Tuesday, January 30, 2007

Intellectual property and patents -- I don't think so

I got home to an interesting notecard from Jerry Martin, creator of a skirt generator that is sold on SLexchange.

I initially posted his notecard to me, but because a notecard might be construed as part of a "conversation", which would be against LL ToS to post under resident's expectations of privacy, I've removed it. The bottom line is that he tells me he has applied for a patent of his dress-making "invention," and that he suggests that I should be aware of the "patent pending" status of his "invention."

This is rather interesting to me, but doesn't make me overly concerned. I wonder what portion of LoopRez infringes on his yet-to-be granted patent? Possibilities include:
  1. the parametric definition of an ellipse, consisting of:
    • x = a cos (t)
    • y = b sin (t)
  2. dividing 360 degrees (or 2*PI radians) by the number objects you wish to place radially symmetrically
  3. the equation for a tangent unit vector at a position on an ellipse, which is published in equations 89 and 90 at Wolfram's Mathworld
  4. applying a fixed rotation to an object around a local axis (the "flare" rotation)
  5. using llRezObject?
Another reason that I'm not terribly concerned, and would be happy to challenge his "patent", in the unlikely event that the United States Patent and Trademark Office were to grant it, is that it fails to meet 2 of the 3 criteria that all patentable inventions require: "new / novel" and "non-obvious." Multiple people have independently come up with the same method to place objects along an elliptoid path in space, including Ariane Brodie and Johanna Hyacinth.

My public reply to Jerry Martin:

Thank you for your notecard correspondence, which this time was readable. While interesting, I am going to proceed with my plans. Patent protection does not start until the actual grant of the patent. Feel free to inform me when this has taken place.

As you know, intellectual property of patentable inventions requires certain attributes, including new/novel, useful, and non-obvious. While the concept of the various "skirt generators" may be useful, the other 2 criteria are likely not met.

This idea may not be novel, as Ariane Brodie long ago released a script into the public domain that rezzed objects in SL in the pattern of a modified ellipse (http://virtualunderworld.net/arianeb/secondlife.htm). The mathematics she used to place the objects at a proper tangent angle were incorrect, but the tangent equations are also in the public domain, at http://mathworld.wolfram.com/Ellipse.html, equations 89 and 90. It was an "obvious" improvement to correct Ariane Brodie's incorrect mathematics to substitute in the correct tangent vector.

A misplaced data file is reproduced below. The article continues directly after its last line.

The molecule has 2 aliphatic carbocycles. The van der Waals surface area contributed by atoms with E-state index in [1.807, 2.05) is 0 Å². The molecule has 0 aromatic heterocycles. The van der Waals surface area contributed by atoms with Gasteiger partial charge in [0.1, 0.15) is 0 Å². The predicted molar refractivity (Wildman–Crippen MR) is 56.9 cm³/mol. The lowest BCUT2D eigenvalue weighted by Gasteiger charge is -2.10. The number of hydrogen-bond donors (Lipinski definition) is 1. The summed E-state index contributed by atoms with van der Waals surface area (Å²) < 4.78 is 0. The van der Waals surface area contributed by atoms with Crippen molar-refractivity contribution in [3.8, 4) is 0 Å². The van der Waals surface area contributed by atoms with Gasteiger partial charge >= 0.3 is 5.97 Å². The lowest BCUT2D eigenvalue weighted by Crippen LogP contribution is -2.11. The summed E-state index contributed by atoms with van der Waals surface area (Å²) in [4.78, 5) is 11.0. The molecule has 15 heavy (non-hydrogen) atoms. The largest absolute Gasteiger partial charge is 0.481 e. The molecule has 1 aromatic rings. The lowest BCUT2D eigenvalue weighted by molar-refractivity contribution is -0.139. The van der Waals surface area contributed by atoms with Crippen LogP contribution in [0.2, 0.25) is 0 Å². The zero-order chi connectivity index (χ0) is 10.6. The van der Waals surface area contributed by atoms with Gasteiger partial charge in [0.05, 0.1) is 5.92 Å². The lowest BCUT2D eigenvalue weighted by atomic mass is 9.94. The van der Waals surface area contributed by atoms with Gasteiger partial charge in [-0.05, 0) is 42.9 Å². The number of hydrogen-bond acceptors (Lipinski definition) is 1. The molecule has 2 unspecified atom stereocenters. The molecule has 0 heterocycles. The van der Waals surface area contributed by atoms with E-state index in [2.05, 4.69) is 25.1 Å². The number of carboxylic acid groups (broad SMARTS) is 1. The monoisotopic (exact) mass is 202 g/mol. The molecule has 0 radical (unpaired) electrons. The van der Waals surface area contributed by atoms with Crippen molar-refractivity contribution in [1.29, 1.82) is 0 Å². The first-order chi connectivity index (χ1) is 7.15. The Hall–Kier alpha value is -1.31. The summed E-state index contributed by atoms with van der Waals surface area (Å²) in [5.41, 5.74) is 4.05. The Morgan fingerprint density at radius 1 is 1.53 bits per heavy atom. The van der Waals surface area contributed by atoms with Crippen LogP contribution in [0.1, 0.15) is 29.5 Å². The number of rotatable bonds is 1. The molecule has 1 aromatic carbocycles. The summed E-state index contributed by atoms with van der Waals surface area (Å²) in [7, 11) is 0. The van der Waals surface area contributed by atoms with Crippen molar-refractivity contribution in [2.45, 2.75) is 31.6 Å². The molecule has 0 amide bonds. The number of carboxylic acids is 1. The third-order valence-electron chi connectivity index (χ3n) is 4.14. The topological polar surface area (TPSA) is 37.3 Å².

Finally, once in the public domain, it is usually not possible to successfully obtain IP rights. I point out that I freely released the LoopRez v0.6 script into the public domain, which includes both the non-original concept of placing objects in an ellipse, as well as the corrected mathematical formula of tangent vectors.

Again, thank you for your note. I will be posting our correspondence publicly as a matter of record at http://slged.blogspot.com.

Ged Larsen

I then proceeded to release LoopRez Deluxe, with the following response:

February 1, 2007

Ged Larsen

I have just spoken with an attorney and been advised to ask you
to cease and desist all and any occurances and references
pertaining to any device you have that infringes on my intellecual
property and or patent rights . Your looprez used as a device to
manufacture prim skirts or dresses clearly infringes upon my patent
pending process. Your failure to abide by and defience of United
States Patent Law , reluctance to discontinue sales and
distribution along with a public announcement to proceed with sales
and distribution after you were notified of the patent pending
status , clearly demonstate and consitutes willfull patent rights
infringement on your part. A snapshot has been taken of your blog
known as (geds anti-blog) to be used as evidence in the event a
trial takes place and will also be sent to Linden Labs legal
department .

Also if nessesary a court ordered Cease and Desist Order
prepared by an attoney will be presented to Linden Labs to wipe
their servers clean of your infringing product including any of
this product sold to other residents . That will cost me 3-5
hundred dollars to have done and I do intend to recover all and any
expenses that are a direct result of any legal actions that take
place against any person or persons that break the law by patent
right infringment on my product .

In addition I am drafting letter to be sent to the DMCA to
inform them that a copyright and patent right infringement of a
patent pending product is taking place on the servers at Linden
Labs .

In all fairness I will allow 24 hours for you to remove the
infringing product and any references to it being used to
manufacture prim skirts and dresses . Failure to comply will
put you at risk of further litigation and legal action brought
against you in a U.S. Court of Law .

With kind regards ,
Jerry Martin , Fashionetics

I don't think his claims have merit.